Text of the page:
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Saturday pathways meeting will unveil plan so far

Public to get look at adjusted plan


A proposed waterfront path (light) no longer cuts directly in front of some homes near the lake shore in an illustration in a draft planning document for Electric City's revitalization plan. A downtown path (dark) follows highway 155 through the core of the city. - Courtesy Electric City

Work on Electric City's Pathways and parks revitalization project could begin as early as late 2017, Councilmember Brad Parrish said.

Progress on the plan continues as the city prepares to hold its second public meeting on it, Saturday, July 16, at 1 p.m. in the park-like setting behind city hall.

Residents attending will get to see phase one of the planning process, with ideas taken from an earlier public meeting in May.

The meetings have been shaped by Russell Powers, deputy city clerk, and the progress on the plan will be presented by a team, including professors and students, from Washington State University's Rural Communities Design Initiative.

In talking about the project, Parrish said the revitalization plan would eventually become part of the city's comprehensive plan, making it possible to go after grant money.

A preview of the ideas coming out of the first public meeting show a walking trail featuring Ice Age Flood information, the development of the new park behind the fire station, and a park next to the arsenic treatment plant.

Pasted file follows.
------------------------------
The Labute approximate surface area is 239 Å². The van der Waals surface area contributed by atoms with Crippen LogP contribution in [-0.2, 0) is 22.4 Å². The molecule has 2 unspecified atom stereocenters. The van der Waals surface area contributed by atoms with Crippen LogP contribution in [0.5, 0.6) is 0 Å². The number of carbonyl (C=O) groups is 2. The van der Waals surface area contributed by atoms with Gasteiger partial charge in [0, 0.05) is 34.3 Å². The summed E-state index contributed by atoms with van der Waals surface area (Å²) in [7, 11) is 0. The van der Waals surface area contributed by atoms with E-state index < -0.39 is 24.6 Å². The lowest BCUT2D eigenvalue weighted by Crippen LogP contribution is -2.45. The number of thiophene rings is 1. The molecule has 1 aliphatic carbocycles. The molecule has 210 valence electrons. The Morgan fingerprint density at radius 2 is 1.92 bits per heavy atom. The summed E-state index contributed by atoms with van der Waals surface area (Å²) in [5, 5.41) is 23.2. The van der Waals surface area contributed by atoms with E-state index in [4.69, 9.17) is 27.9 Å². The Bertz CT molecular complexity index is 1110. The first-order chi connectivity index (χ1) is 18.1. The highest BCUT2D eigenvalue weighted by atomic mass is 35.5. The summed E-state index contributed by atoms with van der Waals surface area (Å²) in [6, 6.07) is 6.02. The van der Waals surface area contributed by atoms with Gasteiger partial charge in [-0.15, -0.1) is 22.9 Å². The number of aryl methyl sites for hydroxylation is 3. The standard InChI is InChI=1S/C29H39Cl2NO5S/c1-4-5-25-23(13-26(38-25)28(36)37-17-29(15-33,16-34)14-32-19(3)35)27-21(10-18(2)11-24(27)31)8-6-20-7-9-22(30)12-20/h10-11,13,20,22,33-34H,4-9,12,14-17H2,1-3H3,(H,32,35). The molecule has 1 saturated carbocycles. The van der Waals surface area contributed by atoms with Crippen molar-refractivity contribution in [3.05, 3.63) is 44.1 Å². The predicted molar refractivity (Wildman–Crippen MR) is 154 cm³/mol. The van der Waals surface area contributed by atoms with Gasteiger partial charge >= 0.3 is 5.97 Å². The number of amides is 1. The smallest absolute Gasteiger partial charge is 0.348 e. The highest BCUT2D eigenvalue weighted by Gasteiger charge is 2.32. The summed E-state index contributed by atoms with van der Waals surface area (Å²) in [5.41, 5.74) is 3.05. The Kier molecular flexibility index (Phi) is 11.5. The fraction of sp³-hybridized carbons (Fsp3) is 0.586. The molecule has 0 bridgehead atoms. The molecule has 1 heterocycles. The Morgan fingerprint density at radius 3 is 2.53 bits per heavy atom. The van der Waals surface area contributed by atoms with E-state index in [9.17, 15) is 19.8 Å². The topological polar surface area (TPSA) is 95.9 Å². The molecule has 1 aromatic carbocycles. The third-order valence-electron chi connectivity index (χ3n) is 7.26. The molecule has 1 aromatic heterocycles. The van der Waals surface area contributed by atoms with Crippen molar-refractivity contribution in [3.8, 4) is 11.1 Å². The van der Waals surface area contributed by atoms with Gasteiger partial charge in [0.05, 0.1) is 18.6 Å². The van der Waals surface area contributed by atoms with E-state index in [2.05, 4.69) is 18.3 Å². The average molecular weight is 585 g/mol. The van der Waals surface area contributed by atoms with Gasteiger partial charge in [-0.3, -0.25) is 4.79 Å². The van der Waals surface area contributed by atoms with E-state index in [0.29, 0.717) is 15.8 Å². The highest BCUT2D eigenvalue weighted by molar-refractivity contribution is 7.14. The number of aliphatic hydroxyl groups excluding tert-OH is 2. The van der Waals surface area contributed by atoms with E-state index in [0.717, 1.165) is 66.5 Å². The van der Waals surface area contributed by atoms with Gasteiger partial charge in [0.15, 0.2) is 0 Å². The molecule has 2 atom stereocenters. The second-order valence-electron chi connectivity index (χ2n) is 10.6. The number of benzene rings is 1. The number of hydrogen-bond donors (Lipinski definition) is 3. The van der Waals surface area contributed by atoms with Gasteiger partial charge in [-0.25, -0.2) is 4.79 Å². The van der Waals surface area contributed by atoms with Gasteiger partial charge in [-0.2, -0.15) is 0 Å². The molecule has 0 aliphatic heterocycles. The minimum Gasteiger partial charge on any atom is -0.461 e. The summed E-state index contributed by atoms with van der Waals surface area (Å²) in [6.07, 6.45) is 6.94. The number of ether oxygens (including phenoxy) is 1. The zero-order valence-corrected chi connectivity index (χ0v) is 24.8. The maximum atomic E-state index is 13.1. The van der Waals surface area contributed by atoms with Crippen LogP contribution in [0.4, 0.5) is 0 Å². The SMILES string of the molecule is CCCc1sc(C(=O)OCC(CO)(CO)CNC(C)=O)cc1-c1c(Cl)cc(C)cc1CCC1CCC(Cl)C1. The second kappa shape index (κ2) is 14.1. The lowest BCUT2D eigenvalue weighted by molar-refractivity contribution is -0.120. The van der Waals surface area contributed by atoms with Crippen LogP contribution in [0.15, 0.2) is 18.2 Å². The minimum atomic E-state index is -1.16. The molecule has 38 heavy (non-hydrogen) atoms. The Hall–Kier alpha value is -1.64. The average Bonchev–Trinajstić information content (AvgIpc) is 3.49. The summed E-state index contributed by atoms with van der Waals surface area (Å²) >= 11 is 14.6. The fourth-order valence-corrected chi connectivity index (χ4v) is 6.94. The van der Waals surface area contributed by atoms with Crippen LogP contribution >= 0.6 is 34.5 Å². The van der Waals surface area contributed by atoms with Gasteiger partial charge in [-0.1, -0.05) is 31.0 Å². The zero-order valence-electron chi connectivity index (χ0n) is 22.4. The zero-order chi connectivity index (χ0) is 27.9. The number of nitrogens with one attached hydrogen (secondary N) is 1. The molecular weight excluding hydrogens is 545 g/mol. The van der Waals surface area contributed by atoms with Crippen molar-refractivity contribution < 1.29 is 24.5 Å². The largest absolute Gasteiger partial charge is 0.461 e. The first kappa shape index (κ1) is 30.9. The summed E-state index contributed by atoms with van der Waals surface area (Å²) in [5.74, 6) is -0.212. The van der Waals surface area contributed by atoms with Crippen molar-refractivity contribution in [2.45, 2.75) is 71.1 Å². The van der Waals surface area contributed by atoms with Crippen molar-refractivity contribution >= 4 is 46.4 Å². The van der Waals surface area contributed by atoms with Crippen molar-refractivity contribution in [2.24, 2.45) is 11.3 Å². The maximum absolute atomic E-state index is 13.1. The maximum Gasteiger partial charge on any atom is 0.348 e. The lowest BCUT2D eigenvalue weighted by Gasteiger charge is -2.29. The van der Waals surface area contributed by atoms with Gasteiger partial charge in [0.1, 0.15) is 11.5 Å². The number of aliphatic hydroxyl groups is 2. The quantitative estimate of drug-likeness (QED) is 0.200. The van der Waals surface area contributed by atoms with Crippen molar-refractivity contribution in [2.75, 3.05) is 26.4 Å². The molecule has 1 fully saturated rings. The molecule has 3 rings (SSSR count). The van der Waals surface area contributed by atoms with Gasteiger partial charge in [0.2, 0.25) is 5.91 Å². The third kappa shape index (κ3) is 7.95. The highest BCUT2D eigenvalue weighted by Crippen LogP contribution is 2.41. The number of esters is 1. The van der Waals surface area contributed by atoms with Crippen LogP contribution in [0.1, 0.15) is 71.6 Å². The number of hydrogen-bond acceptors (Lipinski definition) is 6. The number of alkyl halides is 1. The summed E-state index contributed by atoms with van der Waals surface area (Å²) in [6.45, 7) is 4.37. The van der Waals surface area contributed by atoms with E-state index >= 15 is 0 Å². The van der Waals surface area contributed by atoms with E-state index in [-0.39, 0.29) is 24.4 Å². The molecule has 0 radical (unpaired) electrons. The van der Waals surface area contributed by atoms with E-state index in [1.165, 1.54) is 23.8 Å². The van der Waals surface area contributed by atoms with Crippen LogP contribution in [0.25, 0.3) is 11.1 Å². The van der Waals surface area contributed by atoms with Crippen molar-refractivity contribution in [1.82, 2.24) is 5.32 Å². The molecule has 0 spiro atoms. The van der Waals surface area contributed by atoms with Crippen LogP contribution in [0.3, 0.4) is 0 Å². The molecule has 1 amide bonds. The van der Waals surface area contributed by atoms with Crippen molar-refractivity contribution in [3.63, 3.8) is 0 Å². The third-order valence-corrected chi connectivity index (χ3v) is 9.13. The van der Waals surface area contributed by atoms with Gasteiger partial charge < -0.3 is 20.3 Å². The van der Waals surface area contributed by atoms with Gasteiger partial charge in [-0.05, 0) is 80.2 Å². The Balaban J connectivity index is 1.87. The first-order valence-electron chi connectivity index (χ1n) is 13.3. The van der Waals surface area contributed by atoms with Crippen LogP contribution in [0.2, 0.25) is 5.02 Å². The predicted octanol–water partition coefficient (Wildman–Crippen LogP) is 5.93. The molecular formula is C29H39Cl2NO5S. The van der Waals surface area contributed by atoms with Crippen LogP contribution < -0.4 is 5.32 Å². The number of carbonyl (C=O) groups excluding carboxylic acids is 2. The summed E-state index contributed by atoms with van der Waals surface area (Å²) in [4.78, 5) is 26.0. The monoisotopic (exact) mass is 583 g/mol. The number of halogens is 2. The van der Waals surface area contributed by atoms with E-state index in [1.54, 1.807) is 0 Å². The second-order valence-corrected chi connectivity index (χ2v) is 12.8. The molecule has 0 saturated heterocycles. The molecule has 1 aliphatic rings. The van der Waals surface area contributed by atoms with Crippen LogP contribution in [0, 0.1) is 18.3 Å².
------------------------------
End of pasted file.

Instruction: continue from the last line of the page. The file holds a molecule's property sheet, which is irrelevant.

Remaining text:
Parrish said when the plan is completed, the city can go after a variety of funds to make some of its goals happen. Sidewalks and curbing grants would be solicited from the Washington State Transportation Improvement Board. The city has already been talking to the TIB about a grant application. Parrish, who triggered the planning process, and got it through the council as a whole, said he hopes that something could get started in 2017, but definitely by 2018.

The city has committed to set aside some $400,000 from it hotel/motel tax fund to provide matching money to get the project started.

The council also set aside $40,000 to pay for the WSU groups expenses while designing the project, and for a plan by Gray & Osborne.

The proposed trail will avoid going in front of some housing, eliminating one of the sore points of an earlier plan, Powers said.

Overall, the trail and its Ice Age Flood information ultimately would become part of the Coulee Corridor that stretches from Othello to Omak, telling the story of how the region was shaped.

Other preliminary features of the plan include restrooms at both parks, a near full-size outdoor basketball court near the treatment plant, and a playground and picnic area in the park above the fire hall, with a fire pit and the planting of trees. This park idea was fostered by Councilmember Lonna Bussert.

In the first public meeting, a number of ideas surfaced of what residents wanted to see in the city. The second meeting will further shape these ideas, and the WSU team will eventually provide the city with a finished plan.

A local revitalization committee, made up of residents and two councilmembers, Parrish and Bussert, had recommended that the WSU planning group focus on the parks and trail ideas.

Sidewalks will be financed by the TIB grant, if the application is approved, and would not come under the hotel/motel tax part of any funding package.

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